According to a recent study, a man who has been paralyzed from the neck down since 2007 has acquired the ability to type words with his brain about as fast as the average smartphone user.
Known as "mind writing," this incredible feat was accomplished through a brain-computer interface, or BCI, that picked up neural signals and fed them into an algorithm that translated them into letters.
The BCI was so successful was because it tracked the brain signals of the patient as he imagined writing them down with a pen. Handwriting is a skill that imprints so thoroughly on our motor skill system that it remains for years—even after paralysis.
"With this BCI, our study participant achieved typing speeds of 90 characters per minute with 94.1% raw accuracy online, and greater than 99% accuracy offline with a general-purpose autocorrect," wrote the authors of the study. "To our knowledge, these typing speeds exceed those reported for any other BCI, and are comparable to typical smartphone typing speeds of individuals in the age group of our participant."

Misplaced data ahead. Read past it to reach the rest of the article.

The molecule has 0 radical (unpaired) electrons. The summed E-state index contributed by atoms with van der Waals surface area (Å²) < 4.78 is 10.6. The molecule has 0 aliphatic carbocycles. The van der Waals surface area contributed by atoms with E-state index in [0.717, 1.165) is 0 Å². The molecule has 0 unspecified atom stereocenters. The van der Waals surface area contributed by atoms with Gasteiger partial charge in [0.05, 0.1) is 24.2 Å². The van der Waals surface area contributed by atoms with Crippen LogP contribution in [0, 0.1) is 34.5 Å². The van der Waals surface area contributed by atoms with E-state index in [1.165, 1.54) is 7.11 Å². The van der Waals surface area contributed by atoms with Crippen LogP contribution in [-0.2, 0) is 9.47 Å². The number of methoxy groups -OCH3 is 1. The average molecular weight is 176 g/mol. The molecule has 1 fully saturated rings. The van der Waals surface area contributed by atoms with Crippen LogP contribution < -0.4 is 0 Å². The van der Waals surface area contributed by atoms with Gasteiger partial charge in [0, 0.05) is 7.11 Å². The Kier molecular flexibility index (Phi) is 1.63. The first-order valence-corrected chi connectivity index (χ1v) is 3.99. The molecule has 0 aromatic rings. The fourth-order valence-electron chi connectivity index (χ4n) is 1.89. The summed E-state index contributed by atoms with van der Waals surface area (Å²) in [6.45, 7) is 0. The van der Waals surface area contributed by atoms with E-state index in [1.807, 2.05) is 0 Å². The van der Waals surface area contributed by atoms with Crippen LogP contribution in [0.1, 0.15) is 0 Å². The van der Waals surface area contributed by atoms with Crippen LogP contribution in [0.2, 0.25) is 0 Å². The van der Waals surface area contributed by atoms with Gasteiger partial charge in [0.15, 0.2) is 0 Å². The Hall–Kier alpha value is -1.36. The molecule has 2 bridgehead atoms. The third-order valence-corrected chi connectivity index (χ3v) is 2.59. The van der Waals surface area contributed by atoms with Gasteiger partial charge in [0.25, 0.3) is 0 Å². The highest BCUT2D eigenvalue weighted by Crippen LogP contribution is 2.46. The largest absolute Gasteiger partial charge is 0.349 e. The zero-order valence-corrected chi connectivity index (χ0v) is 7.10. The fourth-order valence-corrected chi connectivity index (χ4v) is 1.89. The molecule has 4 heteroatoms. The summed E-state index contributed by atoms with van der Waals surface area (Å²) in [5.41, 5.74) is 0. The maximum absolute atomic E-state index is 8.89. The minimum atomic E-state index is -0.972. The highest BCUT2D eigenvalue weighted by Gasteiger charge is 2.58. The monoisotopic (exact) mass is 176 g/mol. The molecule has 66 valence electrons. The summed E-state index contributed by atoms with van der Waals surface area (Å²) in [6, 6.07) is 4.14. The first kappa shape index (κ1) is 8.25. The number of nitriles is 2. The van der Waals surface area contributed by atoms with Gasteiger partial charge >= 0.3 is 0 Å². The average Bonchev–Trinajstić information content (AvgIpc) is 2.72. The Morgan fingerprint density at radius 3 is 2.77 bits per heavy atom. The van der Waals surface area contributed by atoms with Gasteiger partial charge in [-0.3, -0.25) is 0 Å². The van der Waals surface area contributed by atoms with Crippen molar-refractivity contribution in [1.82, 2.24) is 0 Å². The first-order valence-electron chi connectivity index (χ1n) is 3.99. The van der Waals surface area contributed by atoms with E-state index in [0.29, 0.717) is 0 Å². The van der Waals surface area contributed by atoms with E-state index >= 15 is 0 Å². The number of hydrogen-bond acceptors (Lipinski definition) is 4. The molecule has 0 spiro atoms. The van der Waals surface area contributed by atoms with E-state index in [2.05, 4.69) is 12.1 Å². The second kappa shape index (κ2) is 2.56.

The new BCI isn't far enough developed to be called a prototype, meaning that paralyzed individuals won't be able to utilize the technology for a number of years. However, this technology is a breakthrough in BCI research, and will surely be integral to the way people with paralysis communicate in the near future.